MAUREEN JOHNSON THE NAME OF THE STAR PDF
New York Times bestseller Maureen Johnson takes on Jack the Ripper in this captivating paranormal thriller! The day that Louisiana teenager Rory Deveaux. The Name of the Star. The day that Louisiana teenager Rory Deveaux arrives in London to start a new life at boarding school is also the day a series of brutal. The Name of the Star book. Read reviews from the world's largest community for readers. Jack the Ripper is back, and he's coming for Rory next.L .
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Maureen Johnson is the New York Times bestselling author of eleven young ( including Suite Scarlett, Scarlett Fever, 13 Little Blue Envelopes, The Name. Maureen Johnson is the New York Times bestselling author of over a dozen YA novels, including 13 Little Blue Envelopes, The Name of the Star, Suite Scarlett. Editorial Reviews. Review. "Johnson fearlessly takes readers from a cool New York Times bestseller Maureen Johnson takes on Jack the Ripper in this.
As such their opinions are irrelevant. Bad form all around, bad form. At this point you may be wondering why I have issued a two star rating rather than flagging The Name of the Star a complete waste of time.
The truth is I, like so many others, have a rather morbid curiosity in regards to the Whitechapel murders. The basic concepts of the story are not altogether horrid and I actually really like the idea Johnson was trying to execute.
The Ripper theme wasn't as strong as I had hoped but there were a handful of chapters towards the end where I actually felt the book was getting better.
The day that Louisiana teenager Rory Deveaux arrives in London to start a new life at boarding school is also the day a series of brutal murders breaks out over the city, killings mimicking the horrific Jack the Ripper spree of more than a century ago. Soon "Rippermania" takes hold of modern-day London, and the police are left with few leads and no witnesses. Except one.
Rory spotted the man police believe to be the prime suspect. But she is the only one who saw him—the only one who can see him.
And now Rory has become his next target. In this edge-of-your-seat thriller, full of suspense, humor, and romance, Rory will learn the truth about the secret ghost police of London and discover her own shocking abilities. The day Louisiana teenager Rory Deveaux arrives in London marks a memorable occasion.
But for many, this will be remembered as the day a series of brutal murders broke out across the city, gruesome crimes mimicking the horrific Jack the Ripper in the autumn of Rory spotted the man police now believe to be the prime suspect. But she is the only one who saw him.
So why can only Rory see him? And more urgently, why has Rory become his next target? As the plot and mystery unfolds, Rory finds herself in great danger and part of a group of people that are, apparently, the secret ghost police of London. Her books are generally infused with a generous amount of the type of humour quirky, clever I love, plus a dollop of awesomesauce and a teaspoon of freshness to make them stand out in whichever crowded genre she decides to write Contemporary, Paranormal.
Uninspiring culinary metaphors aside, The Name of the Star is a great book. Its first half reads more like a contemporary novel as Rory arrives and settles in in England — it follows her adventures at the boarding school and trying to fit in, trying to making friends and attempting to understand England: its school system, its laws specially with regards to teenage drinking, a revelation to an American , its different accents and social structure and above all, OMG, field hockey.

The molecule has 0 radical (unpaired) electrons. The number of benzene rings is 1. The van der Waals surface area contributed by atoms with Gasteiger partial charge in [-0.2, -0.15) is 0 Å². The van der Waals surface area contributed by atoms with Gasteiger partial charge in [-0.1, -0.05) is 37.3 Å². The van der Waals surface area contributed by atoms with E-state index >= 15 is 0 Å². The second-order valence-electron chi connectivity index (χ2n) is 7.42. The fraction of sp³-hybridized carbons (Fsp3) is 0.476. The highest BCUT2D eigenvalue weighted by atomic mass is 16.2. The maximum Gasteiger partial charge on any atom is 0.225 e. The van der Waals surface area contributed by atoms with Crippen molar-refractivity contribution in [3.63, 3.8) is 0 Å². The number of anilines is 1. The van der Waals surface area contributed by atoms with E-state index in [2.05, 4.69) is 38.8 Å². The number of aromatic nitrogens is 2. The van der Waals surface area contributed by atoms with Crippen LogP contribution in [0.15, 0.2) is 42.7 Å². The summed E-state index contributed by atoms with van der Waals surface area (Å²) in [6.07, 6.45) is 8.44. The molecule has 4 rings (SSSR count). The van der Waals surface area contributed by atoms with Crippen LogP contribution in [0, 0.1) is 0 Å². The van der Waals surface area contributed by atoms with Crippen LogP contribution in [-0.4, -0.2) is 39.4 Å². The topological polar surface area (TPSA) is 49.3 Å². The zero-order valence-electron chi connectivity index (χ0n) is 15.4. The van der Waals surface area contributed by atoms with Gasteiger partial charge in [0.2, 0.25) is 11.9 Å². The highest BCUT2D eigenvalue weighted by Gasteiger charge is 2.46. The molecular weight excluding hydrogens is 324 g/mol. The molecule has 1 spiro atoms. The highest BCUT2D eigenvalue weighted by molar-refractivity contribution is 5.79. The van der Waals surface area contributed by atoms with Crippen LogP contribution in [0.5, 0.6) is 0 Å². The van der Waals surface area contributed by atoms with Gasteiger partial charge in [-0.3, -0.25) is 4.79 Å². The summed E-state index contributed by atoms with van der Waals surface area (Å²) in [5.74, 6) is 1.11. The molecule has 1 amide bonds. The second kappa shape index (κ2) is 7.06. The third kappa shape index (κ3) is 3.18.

This first part is slowly developed which I found was great because it not only gave the story a real sense of setting and atmosphere but also provided insight on who Rory is. This is also really cool: I loved how she would bring up her life in Louisiana and reminisce about her crazy family but also be aware that she needed some time apart to experience the world on her own. This sense of independence is very important to what happens later in the story.
During this first part, the Ripper case is almost a secondary plot line, surfacing here and there until it becomes the main story after it is clear that Rory has abilities that only few possess: she can see ghosts.
The why and the how are explained with aplomb and are intrinsic part of the paranormal world that the author proposes. In the first part of the novel, she is really close with her room mate Jazza but this relationship becomes strained when Rory becomes the bearer of a secret she is not allowed to share.
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The drama and danger are significantly amplified and the story becomes a thriller and it makes sense that life at the boarding school and regular activities fade into background noise.
It is only to be expected and I loved this shift because it exemplifies how Rory life will change from now.
It is not everyday that one discovers that ghosts are real and how are you supposed to go on with your normal life when you learn that? Not only that, but all of a sudden Rory is part of something really big: she learns about this secret police, one of the biggest Governmental secrets and just as a quick aside: haha, Scotland GraveYard in the UK.He was kinda bleh for me.
Except one. Before I close I invite those of you own a copy of the book to turn it over. A decent book, but it left me feeling unsatisfied. See my review!
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